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Should DWI convictions from other states count in sentencing?

In Texas, if you have been convicted of drunk driving twice before, the third offense will be charged as felony DWI. But what if one or both of those prior convictions were in another state? Could Texas use those out-of-state convictions to charge you with a felony?

The answer is that it may depend on which state those prior convictions were in. The Texas Penal Code says you can be charged with a third-degree felony if you were previously convicted in another state "if the offense contains elements that are substantially similar to the elements" of intoxication manslaughter in Texas. In the adjoining section, the Code says you can also be charged with a third-degree felony if you've been convicted "two times of any other offense relating to the operating of a motor vehicle while intoxicated," but doesn't say whether convictions in other states count.

However, as a recent case in the Nebraska Supreme Court illustrates, the question of whether the drunk driving statute in the other state is substantially equivalent to ours is important. General principles of criminal jurisprudence are likely to require the prior convictions to be based on the same elements and evidence that would be required here.

In the Nebraska case, a Lincoln man had just been convicted of his fourth DUI offense, and under that state's law it is the fourth conviction that results in a felony-level sentencing enhancement. However, one of his prior convictions was for a Colorado offense called "driving while ability impaired" or DWAI.

In Colorado, DWAI is not as serious as DUI (driving with a blood alcohol level of .08 or higher). A DWAI charge is brought when police believe a person's driving was impaired by alcohol, but not as seriously. Generally, a blood alcohol level of between .05 and .08, along with other evidence of impairment, can result in a DWAI conviction. In fact, under Colorado's DWAI law, you can be convicted if your ability to drive is affected "to the slightest degree" by alcohol.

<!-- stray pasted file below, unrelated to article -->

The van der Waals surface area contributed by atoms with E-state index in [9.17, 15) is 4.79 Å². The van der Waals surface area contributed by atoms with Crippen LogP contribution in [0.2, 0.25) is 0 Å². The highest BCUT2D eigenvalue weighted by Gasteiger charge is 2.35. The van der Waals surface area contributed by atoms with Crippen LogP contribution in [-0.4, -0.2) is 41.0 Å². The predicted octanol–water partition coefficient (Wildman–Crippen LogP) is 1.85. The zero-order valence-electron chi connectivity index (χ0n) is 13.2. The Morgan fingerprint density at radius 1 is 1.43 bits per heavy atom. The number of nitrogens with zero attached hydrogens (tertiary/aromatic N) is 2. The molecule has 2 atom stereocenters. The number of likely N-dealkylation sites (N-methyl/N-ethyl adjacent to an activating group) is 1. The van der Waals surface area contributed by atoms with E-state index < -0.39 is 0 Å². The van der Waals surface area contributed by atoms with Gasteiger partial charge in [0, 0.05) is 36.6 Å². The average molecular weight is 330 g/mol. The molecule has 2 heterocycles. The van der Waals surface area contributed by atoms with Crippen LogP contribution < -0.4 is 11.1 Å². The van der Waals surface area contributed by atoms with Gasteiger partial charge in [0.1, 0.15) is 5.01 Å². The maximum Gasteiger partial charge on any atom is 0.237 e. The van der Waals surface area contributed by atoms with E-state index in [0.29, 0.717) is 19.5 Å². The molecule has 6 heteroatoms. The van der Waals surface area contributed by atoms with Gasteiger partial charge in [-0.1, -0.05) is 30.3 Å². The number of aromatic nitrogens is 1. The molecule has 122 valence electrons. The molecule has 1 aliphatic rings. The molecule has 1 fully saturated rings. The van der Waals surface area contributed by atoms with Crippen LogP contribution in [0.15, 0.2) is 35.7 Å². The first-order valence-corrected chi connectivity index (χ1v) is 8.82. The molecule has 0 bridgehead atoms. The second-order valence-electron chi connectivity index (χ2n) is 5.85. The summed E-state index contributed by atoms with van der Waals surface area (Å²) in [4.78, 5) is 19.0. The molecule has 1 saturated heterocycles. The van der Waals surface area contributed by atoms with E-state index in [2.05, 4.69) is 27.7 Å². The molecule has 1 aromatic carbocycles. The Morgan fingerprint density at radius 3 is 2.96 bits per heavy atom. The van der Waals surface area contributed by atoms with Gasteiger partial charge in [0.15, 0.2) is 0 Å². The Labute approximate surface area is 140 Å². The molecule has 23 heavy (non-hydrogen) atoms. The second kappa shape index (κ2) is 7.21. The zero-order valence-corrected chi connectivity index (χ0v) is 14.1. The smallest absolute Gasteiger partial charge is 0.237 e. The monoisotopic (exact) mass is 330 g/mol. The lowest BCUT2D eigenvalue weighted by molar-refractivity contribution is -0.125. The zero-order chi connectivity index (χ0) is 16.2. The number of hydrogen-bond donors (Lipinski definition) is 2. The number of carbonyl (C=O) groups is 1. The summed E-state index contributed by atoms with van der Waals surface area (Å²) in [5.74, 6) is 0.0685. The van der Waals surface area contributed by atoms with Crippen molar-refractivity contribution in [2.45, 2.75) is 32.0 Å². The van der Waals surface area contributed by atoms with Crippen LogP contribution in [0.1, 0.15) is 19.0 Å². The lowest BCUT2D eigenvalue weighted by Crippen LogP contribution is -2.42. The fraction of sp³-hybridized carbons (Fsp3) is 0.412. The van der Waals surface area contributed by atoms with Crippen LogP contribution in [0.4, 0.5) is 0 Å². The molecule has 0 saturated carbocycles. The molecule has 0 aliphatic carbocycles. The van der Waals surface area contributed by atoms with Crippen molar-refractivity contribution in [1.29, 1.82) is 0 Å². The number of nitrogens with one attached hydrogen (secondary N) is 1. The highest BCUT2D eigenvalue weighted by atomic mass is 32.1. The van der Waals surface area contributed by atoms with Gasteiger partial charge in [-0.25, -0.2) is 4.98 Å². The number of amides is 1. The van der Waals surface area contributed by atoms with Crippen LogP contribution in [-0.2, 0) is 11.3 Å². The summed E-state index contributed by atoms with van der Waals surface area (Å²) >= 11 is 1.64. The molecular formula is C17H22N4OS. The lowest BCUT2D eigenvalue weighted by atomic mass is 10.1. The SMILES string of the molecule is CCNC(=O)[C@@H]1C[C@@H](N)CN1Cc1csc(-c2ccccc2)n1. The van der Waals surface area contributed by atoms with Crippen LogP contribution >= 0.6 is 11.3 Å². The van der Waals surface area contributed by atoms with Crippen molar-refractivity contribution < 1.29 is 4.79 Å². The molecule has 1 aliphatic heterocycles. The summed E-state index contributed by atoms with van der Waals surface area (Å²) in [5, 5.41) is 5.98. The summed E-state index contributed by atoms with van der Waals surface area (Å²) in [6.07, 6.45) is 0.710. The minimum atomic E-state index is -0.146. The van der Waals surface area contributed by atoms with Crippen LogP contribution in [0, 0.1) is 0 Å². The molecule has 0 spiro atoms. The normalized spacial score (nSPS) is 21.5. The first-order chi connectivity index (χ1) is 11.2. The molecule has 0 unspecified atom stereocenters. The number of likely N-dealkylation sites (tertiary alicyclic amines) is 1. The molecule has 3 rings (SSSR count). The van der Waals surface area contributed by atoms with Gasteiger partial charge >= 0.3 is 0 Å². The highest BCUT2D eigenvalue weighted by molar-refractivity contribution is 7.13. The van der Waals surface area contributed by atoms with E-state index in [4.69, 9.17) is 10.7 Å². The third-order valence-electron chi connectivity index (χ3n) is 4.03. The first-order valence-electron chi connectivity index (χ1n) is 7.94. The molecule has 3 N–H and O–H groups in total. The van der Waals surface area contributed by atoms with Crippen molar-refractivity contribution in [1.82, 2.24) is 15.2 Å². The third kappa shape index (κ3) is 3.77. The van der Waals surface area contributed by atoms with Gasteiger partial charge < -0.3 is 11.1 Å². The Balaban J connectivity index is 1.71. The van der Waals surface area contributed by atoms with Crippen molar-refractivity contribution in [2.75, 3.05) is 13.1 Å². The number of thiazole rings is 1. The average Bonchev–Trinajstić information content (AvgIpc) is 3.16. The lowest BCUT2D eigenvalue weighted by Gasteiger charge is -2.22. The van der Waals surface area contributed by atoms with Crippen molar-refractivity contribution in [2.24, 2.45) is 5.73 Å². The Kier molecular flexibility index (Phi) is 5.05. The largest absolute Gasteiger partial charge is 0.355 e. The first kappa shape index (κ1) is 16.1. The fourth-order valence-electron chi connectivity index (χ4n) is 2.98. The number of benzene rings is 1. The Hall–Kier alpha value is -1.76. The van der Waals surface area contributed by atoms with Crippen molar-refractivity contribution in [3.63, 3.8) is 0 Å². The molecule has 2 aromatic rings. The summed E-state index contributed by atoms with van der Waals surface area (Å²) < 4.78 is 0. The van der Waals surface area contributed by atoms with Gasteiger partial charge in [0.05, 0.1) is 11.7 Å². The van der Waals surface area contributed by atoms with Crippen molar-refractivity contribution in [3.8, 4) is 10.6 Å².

The Nebraska Supreme Court found that a Colorado DWAI conviction was not equivalent to a DUI conviction in Nebraska -- and it certainly isn't as serious as a DWI conviction in Texas.

Just as important in this particular case, the defendant had pled guilty to the DWAI. Prosecutors had tried to introduce evidence that he had been more than slightly impaired on that occasion but, since the man had pled guilty, those allegations had never been proven beyond a reasonable doubt.

"The theoretical possibility that a defendant's conviction for DWAI could have satisfied the Nebraska elements for DUI is not enough," wrote the court. "The prior out-of-state conviction must be for the offense of DUI."

If you've been arrested for DWI in Texas and have prior drunk driving convictions here or in other states, don't take chances. Call a lawyer right away to make sure you understand your rights.

Source: Lincoln Journal Star, "Court: Colorado case can't count toward Lincoln DUI sentence," Associated Press, Jan. 25, 2013

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